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Comparison to A's starts in the Beane Era

Comparison to A's Starts in the Beane Era including number of 1 WAR rookies each year.

Through 97 games:

Year W L ALW rank GB # of 1-WAR rookies
1998 46 51 3 7.5 1
1999 50 47 2 7 3
2000 53 44 2 4 4
2001 52 45 2 18 1
2002 57 40 2 3 2
2003 54 43 2 5 2
2004 53 44 2 2.5 1
2005 52 45 2 6.5 4
2006 51 46 1 up 0.5 0
2007 46 51 3 10.5 4
2008 51 46 2 8 4
2009 41 56 4 17 3
2010 49 48 3 7.5 0
2011 42 55 4 14 2
2012 53 44 2 5 5+(2)+(2)?

I did all the # WAR rookies info above and below. Graph swiped from GroutEatDoors over at scout.com

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Of interest,

Only the 2002 & 2003 A's had a better record at this point in the season.

I then thought to compare total team rookies across all Beane years who made significant contributions. Since those 2002-03 teams are the only two teams better at this point in the season, let's start there. I used One WAR as my cutoff.

2002-The only rookies to produce (more than 1 WAR) in 2002 we're Aaron Harang (1.1 WAR) and Mark Ellis (2.5 WAR)

2003-The only rookies to produce that in 2003 were Rich Harden and Adam Melhuse

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The best 2 teams at the 97 game mark each had two (1WAR) rookies on it. What about the rest of the Beane Era?

1 WAR ROOKIES PER YEAR

1998- Ben Greive

1999- Olmedo Saenz, Eric Chavez, Tim Hudson

2000 -Terrence Long, (RP) Jeff Tam, Barry Zito and Mark Mulder.

2001- (SP) Erik Hiljus

2002- Harang, Ellis

2003- Hardon, Melhuse

2004- Bobby Crosby

2005- Nick Swisher, Joe Blanton, Huston Street, Dan Johnson.

2006- ZERO (Andre Ethier)

2007- Travis Buck, Daric Barton, Kurt Suzuki, Jack Hannahan.

2008- Joey Devine, Greg Smith, Ryan Sweeney, Carlos Gonzalez

2009- Brett Anderson, Andrew Bailey, Gio Gonzalez

2010- ZERO

2011- Jemile Weeks, Guillermo Moscoso

2012- Yoenis Cespedes, Jarrod Parker, Travis Blackley, Tom Milone, Sean Doolittle. (5).

In addition, Ryan Cook and A.J. Griffin should get there. (+2) And Chris Carter/Derek Norris have a shot (+2), making up to four more.

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Notice how many times we were in first place in the West. Once. 2006. Just so happens that one time, was one of the years (2 out 15) which had no rookies contributing more than one WAR.

What does it all mean? If anything? About the team, the farm, pitcher development vr. hitters, needing to buy? How do we compare to other (non- A's) teams now and in the past? Another way to have done this is total team rookie WAR per year. I thought doing it this way painted a different kind of picture than the other way. Some observations:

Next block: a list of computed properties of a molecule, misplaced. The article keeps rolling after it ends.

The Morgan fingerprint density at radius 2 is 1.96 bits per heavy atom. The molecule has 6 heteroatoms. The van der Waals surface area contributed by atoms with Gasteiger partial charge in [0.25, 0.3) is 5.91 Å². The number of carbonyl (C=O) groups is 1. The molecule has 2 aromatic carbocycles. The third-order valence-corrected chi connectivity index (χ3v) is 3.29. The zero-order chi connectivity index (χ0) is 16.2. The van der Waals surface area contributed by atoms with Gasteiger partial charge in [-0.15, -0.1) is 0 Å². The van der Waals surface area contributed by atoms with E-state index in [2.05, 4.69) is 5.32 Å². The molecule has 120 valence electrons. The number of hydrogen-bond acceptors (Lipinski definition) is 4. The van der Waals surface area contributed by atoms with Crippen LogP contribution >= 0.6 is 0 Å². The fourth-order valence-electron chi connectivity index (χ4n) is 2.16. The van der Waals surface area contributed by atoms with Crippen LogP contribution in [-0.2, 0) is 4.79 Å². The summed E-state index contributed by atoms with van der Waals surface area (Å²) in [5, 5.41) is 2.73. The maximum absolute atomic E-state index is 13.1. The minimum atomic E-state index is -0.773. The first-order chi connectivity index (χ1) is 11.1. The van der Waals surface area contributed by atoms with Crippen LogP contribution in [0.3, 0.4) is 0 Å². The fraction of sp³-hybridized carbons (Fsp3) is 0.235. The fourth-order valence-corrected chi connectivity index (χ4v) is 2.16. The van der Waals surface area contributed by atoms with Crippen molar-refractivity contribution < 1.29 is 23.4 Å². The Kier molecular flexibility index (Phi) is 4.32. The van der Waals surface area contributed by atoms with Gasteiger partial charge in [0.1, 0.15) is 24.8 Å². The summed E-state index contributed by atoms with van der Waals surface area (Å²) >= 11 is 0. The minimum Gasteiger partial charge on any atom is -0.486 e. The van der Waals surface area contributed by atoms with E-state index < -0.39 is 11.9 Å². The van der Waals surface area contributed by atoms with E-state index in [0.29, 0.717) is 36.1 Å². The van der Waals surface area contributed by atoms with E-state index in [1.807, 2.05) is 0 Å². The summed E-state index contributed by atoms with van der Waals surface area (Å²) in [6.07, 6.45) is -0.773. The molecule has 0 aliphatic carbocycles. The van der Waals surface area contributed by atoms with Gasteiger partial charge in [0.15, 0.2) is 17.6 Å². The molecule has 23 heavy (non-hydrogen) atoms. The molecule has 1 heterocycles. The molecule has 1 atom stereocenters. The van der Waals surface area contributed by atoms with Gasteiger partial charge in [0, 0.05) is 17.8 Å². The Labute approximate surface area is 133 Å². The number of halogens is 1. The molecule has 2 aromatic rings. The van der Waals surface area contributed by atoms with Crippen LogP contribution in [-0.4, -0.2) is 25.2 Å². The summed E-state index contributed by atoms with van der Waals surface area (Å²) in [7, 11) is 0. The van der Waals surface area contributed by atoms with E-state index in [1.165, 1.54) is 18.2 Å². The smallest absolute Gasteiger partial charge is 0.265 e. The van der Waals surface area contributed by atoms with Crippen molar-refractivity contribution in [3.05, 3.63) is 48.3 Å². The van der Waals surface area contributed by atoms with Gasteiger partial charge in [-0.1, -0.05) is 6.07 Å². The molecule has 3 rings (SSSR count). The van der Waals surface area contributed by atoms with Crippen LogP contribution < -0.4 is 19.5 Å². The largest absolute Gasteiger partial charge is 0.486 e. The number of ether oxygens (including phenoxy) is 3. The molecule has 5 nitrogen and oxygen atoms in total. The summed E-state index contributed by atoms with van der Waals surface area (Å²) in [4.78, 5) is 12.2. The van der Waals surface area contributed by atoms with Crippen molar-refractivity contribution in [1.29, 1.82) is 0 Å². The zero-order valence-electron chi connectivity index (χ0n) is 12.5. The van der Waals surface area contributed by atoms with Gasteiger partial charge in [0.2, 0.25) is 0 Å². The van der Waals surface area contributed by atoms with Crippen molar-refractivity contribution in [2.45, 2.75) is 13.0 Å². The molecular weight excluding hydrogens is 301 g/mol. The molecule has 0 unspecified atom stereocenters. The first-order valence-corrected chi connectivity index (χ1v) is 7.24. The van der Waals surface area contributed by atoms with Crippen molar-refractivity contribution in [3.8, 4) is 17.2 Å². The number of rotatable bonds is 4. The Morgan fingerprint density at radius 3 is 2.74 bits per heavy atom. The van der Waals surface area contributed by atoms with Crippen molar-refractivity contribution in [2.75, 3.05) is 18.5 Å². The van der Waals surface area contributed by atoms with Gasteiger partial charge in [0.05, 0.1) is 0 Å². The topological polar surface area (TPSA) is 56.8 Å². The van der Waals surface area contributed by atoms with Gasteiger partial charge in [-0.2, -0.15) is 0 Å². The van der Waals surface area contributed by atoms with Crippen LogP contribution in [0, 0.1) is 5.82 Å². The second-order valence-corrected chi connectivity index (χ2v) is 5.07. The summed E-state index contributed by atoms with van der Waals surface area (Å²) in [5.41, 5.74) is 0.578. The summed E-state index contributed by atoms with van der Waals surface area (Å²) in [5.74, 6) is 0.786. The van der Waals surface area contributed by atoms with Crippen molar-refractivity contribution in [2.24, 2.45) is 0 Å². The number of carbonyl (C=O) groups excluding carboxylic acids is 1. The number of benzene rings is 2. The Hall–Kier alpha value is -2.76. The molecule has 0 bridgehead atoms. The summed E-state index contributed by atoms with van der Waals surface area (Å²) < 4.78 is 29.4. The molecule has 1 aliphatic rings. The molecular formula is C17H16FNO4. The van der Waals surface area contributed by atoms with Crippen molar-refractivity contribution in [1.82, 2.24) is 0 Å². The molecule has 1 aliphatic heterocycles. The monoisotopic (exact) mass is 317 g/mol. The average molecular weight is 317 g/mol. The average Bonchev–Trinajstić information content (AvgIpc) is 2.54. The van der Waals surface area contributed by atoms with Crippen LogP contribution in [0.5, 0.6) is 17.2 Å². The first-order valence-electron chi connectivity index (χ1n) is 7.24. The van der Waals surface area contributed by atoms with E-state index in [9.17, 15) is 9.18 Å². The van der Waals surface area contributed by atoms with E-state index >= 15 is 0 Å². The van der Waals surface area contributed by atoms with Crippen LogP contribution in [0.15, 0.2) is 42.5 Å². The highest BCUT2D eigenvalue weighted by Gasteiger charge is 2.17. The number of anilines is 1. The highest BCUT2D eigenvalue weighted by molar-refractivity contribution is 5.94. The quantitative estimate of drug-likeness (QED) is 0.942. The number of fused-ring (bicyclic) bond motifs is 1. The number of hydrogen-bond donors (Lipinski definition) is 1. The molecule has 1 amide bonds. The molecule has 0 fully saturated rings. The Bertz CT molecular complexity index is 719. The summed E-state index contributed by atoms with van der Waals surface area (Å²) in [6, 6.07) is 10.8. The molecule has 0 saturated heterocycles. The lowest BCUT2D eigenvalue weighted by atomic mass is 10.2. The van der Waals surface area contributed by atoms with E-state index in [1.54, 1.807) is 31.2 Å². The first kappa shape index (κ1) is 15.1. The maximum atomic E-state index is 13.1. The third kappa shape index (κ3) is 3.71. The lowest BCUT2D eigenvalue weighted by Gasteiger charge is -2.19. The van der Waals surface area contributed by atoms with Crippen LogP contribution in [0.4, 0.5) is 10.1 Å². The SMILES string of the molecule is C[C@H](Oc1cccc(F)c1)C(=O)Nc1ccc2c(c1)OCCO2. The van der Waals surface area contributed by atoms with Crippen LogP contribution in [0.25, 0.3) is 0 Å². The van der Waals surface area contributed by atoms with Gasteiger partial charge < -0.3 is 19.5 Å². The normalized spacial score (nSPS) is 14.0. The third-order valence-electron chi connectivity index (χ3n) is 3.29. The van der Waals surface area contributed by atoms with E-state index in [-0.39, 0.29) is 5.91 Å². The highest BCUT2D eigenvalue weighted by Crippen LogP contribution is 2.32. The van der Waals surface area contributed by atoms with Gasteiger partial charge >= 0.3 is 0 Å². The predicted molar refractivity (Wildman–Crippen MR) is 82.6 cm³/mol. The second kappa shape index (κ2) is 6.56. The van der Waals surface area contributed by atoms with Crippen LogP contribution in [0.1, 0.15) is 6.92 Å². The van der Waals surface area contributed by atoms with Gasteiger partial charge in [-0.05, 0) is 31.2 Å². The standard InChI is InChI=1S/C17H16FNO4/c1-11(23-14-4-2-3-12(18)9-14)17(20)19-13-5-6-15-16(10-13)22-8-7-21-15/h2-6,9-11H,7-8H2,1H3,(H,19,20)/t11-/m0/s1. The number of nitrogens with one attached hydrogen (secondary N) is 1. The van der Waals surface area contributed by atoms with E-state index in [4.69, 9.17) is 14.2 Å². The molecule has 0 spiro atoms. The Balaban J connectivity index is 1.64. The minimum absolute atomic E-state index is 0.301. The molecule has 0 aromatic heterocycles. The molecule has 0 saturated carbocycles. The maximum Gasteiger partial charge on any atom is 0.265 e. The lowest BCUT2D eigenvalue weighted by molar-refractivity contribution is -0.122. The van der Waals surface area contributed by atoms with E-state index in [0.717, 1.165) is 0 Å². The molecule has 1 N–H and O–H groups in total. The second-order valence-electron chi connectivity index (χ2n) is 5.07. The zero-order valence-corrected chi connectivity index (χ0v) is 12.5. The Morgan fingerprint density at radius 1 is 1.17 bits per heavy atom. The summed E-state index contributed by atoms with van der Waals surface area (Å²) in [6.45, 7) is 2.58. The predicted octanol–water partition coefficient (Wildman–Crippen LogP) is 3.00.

Observation 1- this years (#of1WAR) rookies could equal the last four years (2008-11) combined.

Observation 2- this team is just as good, with all these rookies, as the best of the Beane A's teams past. Only the 2002 squad was significantly better at this point.

Observation 3- the eight WAR1 rookies of 2007-8, didn't make us a good team. How much better they individually are than just a 1 WAR rookie has a lot to say about how good a rookie class is. Holding on to the best one would have helped also.

That said, I could see each one of this years non-(RP) rookies* putting up more than 2 WAR next year. And a few more than 3 WAR. ( Yo needs D, Parker needs ip.)

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*As for Cook and Doolittle, plus the other 3-4 rookie relief pitchers. WAR values relief pitchers poorly. I don't have a metric that makes their contribution equalized to properly compare rookie classes like this. The best way for now would be the rookie relief WAR leader boards, which gives the A's 2 of the top 10 rookie relief in baseball. I could also try WAR per inning as an experiment.***

Doolittle is top ~15 in all of baseball (RP) WAR. It's impressive because he's not even qualified. The RP leader, Aroldis Chapman is sitting 2.5 WAR or .0529 per inning. Doolittle is second at .0523 per inning, basically equal. Next, figure out salary and Chapman is costing the Reds, 10X as much for the same production the A's receive out of Doolittle. How valuable is that.

The best SP in war/ip is Chris Sale, sitting .0332 per inning. The best A's starter? Travis Blackley at .0249.

***Somehow out of all of that I just argued that a RP is more valuable than a SP and our 5th starter should be our #1. Experiment ended.

The definition of insanity is doing the same thing over and over again and expecting different results. ~Albert Einstein

So far so good. The real test of that quote may be in less than a week.

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